Durbin Questions Law Enforcement Representative, Other Witnesses on Judge Jackson's Record
In fourth day of Senate Judiciary Committee hearing on the nomination of Judge Jackson to the Supreme Court, witnesses debunk Republican myths, reiterate Jackson is within “mainstream” of judicial thinking
WASHINGTON – U.S. Senate Majority Whip Dick Durbin (D-IL), Chair of the Senate Judiciary Committee, today questioned Captain Frederick Thomas, the National President of the National Organization of Black Law Enforcement Executives (NOBLE), and Wade Henderson, the President & CEO of the Leadership Conference on Civil and Human Rights about Judge Ketanji Brown Jackson’s record during the fourth day of the Senate Judiciary Committee’s hearing on her nomination to be an Associate Justice of the Supreme Court.
Following baseless accusations that Judge Jackson is part of the “anti-incarceration” and “anti-police” movement, Durbin questioned Captain Thomas if his organization, NOBLE, would have endorsed her if these accusations were true.
Captain Thomas responded, “That would not have ever happened if she had made a statement like that. We never saw that in our research and that never came out.”
Durbin said, “I would assume the same thing is the case of the Fraternal Order of Police, the largest organization representing rank and file police in America and the International Association of Chiefs of Police, respected at their own level and the leadership they bring to law enforcement.”
Judge Jackson was endorsed by the nation’s top law enforcement officials, including the International Association of Chiefs of Police (IACP). Patrick Yoes, the National President of the Fraternal Order of Police (FOP), also put out a statement saying about Judge Jackson: “We are reassured that, should she be confirmed, she would approach her future cases with an open mind and treat issues related to law enforcement fairly and justly.”
Following repeated, baseless accusations from Senate Republicans that Judge Jackson imposed sentences on child pornography offenders that are outside of the judicial mainstream, Durbin questioned Wade Henderson about these false claims.
Henderson said, “When I saw the testimony yesterday, [I thought] that unfortunately this hearing has devolved in some ways to a partisan attack on an extraordinarily well-qualified nominee. By any standard, Judge Jackson's record both on and off the bench, her academic achievements are unparalleled with almost anyone who has been appointed to the Supreme Court. A failure to find her vulnerable on the basis of qualifications have led to a series of questions focused on seven decisions that she rendered in sentencing, that in my view bordered on the demagogic…The judge had clearly demonstrated that she was well within the mainstream of judicial thinking.”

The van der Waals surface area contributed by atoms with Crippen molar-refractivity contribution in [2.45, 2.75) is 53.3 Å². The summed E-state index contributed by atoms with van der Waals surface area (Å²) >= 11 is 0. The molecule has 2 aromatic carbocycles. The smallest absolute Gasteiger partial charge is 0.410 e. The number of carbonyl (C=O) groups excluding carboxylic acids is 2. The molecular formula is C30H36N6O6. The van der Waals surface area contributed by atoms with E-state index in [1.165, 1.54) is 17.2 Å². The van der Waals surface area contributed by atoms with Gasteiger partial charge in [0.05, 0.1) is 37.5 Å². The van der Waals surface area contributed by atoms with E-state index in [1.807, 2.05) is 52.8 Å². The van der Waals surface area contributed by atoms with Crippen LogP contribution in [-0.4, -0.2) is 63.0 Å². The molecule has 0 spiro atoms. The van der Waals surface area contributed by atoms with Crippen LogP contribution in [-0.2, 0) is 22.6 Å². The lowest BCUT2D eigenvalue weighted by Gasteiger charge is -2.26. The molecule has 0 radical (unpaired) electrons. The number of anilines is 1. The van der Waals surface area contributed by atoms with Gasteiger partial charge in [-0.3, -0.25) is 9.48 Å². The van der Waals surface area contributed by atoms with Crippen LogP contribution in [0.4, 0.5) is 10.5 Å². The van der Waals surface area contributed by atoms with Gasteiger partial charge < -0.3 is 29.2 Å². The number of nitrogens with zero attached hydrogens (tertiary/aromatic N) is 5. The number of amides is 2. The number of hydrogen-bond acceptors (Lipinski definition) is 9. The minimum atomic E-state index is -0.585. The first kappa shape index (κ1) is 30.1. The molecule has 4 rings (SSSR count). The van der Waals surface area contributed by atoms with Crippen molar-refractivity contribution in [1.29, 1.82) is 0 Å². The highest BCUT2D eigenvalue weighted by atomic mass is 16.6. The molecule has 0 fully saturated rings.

Henderson concluded, “I felt that the criticism of her decision-making was displaced to the extent that her decisions, at least to those who questioned her, were somehow at variance with what the law was. They could have said that. No one did. But they could also recognize that it is up to Congress to establish the standards that judges apply in their decision-making responsibility to the extent that there were questions posed about her. Better to look inward at the role that Congress played in establishing the role that judges fulfilled in this moment.”
These false claims about lax sentencing in child pornography cases, initially brought by U.S. Senator Josh Hawley (R-MO), have been repeatedly debunked by various news outlets. In fact, Judge Jackson’s sentences are in the judicial mainstream. As the Sentencing Commission concluded in its 2012 and 2021 reports, judges across the country consistently impose below-guidelines sentences in non-production cases due to a view that technological changes have rendered the guidelines outdated. For example, between 2015 and 2020, judges in the district of D.C., where Jackson served, imposed below-guidelines sentences in these cases 80 percent of the time; judges in Missouri district courts did so 77 percent of the time; and nationally, in 2019, only 30 percent of non-production child pornography offenders received a sentence within the guideline range.
Earlier, Durbin questioned the ABA Standing Committee representatives about the more than 250 interviews the Standing Committee conducted with judges, prosecutors, defenders, and other attorneys about Judge Jackson’s record and if there was any indication that she was ruling outside of the mainstream in her sentencing decisions. Chair of the Standing Committee Judge Ann Claire Williams, a former judge on the Northern District of Illinois and Seventh Circuit Court of Appeals, concluded that it had never come up in any of the interviews conducted.
Video of Durbin’s questions in Committee is available here.
Audio of Durbin’s questions in Committee is available here.
Footage of Durbin’s questions in Committee is available here for TV Stations.
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